Is gold regaining its luster?

Yesterday on CNBC’s Fast Money show, guest investor Peter Schiff* was on with his current market predictions. Two years ago, he was dead on when he said that we were in a huge credit bubble which would be followed by a financial crisis and a “major, major recession.”

Hello! Very few listened to him then, and although nobody’s right all of the time, I thought that it might behoove me to listen to him now. So, what are his current recommendations? He says to get out of the dollar ’cause it’s going to “fall like a stone”, buy the dips in commodities, and start investing in international equities. He also predicted gold is going to go through the roof in the next couple of years, possibly hitting the $2000 an ounce mark. Yikes!

Well, investors today seemed to catch the gold bug causing a spike in the otherwise severely depressed sector with some mining stocks advancing over 40% over yesterday’s close! Technically, gold seems like it could be putting in a bottom, even if that bottom is only temporary. Mr. Schiff thinks that could drop to $600 before ultimately turning around and heck, who am I to argue? Judging from the chart of the GLD–a gold ETF that tracks the price of gold bullion and is the purest gold play out there–the $70, $65, and $60 all form major support levels (the GLD trades at roughly 1/10th the price of gold).

Even if the yellow metal does drop a little more, now isn’t a bad time to start getting hoarding a few American Buffaloes. The question is, how should we play it?

Gold ETF plays
There are two publicly traded gold ETFs—the GLD and the IAU. They are identical in nearly every respect except for two: the GLD is much more heavily traded (average daily volume is 18 million shares compared with 800,000 on the IAU) and the GLD has options. If you’re an options player, the play I like here (especially since we may not be completely confident where it’s heading in the short-term) is to sell cash-secured December puts at the $65 or $70 levels. (See Recipe #6: Put Pot Pie for further info on implementing this strategy.) The premium you take in will reduce your overall cost basis and automatically give you a downside cushion.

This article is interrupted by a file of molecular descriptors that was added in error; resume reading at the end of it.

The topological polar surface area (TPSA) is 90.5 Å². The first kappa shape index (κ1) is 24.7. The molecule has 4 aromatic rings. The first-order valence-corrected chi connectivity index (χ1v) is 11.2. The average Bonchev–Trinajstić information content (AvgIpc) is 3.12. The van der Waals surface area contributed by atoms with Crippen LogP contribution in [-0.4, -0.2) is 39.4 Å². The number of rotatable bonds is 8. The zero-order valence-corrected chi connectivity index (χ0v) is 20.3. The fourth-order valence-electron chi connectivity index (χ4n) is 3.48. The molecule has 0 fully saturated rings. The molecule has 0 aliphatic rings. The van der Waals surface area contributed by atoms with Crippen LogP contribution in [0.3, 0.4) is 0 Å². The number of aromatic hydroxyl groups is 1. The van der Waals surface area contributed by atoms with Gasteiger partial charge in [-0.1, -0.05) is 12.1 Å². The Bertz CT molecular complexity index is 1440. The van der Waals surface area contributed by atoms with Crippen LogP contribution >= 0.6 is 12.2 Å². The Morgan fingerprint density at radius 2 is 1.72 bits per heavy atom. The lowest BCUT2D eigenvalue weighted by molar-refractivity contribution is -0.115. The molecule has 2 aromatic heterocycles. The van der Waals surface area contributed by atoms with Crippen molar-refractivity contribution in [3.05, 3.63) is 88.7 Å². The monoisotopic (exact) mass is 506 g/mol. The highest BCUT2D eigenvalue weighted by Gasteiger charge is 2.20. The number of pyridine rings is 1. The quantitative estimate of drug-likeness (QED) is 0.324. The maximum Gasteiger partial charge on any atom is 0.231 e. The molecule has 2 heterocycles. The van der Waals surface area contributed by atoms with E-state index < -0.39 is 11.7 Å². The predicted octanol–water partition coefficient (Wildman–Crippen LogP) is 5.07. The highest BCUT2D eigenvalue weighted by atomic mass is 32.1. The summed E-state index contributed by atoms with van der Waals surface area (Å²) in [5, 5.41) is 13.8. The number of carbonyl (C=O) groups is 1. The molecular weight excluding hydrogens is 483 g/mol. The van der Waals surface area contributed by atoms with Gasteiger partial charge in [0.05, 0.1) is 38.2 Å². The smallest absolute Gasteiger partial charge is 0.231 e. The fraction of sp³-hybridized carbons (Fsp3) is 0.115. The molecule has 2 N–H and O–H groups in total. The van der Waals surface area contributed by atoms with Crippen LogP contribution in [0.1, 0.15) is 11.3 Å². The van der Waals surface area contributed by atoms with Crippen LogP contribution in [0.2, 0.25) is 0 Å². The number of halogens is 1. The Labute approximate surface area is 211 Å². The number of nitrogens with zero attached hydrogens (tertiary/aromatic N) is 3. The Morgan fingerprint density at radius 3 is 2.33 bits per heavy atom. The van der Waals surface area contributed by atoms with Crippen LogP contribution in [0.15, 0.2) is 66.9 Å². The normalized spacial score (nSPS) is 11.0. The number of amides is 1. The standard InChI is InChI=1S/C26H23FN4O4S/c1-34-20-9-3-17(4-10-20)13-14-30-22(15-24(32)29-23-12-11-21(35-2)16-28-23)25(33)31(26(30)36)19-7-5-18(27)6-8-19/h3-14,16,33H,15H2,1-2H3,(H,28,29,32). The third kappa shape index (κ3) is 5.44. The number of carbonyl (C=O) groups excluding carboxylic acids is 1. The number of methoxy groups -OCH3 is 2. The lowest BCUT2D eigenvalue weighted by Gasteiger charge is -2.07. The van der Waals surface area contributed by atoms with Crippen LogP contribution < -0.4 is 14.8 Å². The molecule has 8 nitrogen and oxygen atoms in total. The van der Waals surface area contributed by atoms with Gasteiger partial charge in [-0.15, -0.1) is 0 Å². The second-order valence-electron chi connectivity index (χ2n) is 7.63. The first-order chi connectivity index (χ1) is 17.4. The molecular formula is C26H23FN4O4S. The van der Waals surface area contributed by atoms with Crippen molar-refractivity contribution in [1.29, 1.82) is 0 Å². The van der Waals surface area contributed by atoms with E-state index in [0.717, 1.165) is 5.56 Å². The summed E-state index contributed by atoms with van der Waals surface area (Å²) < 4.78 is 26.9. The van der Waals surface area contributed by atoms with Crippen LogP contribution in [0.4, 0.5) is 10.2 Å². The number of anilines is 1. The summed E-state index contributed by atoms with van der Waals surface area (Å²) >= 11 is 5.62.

When gold finally does put in a convincing bottom, then buying the January 2011 LEAPS would be appropriate. The beauty of this approach is that you can write monthly covered calls against it to reduce your cost basis.

There’s also a double-long gold ETF, the DGP, that tracks twice the price of gold (divided by 50). It’s trading at $15.40, is very liquid and non-optionable–another choice if you’re very bullish on the sector. Just remember that not only are the rewards doubled, but so are the risks.

Gold stock plays
If playing options are just not you, then here are some recommendations on gold mining and exploration stocks. My selection criteria is based on technical factors (chartology), average trading volume (liquidity), and analyst recommendations of “Hold” or better. One plus that the mining stocks have over the GLD is that many of them pay dividends, albeit small ones. Most of these companies are well-established in the areas of exploration, mining, and production. The only speculative addition is Tanzanian Royalty (TRE) which is an exploration-only company. I included it because Tanzania is mineral-rich, the stock is relatively inexpensive, and I like the stock’s recent upward chart action.

You can play any of the optionable stocks the same way as the GLD using cash-secured puts or call LEAPS. If you want to buy the stock (and get the dividend), I’d suggest the fractional approach—buy a quarter position now, another quarter in a few weeks, etc.

Remember that gold is predominantly used as a hedge against inflation which I don’t think we’ll have to worry about for a while. But, if credit remains tight, the world stops investing in US Treasuries, and the dollar tanks, people could be turning to gold as one of the few remaining safe havens. In that case, $2000 an ounce isn’t that unthinkable…unless someone comes up with a cost-efficient way to manufacture it. Mr. Fusion, anyone?

*Click on this link to see the Fast Money interview with Peter Schiff.

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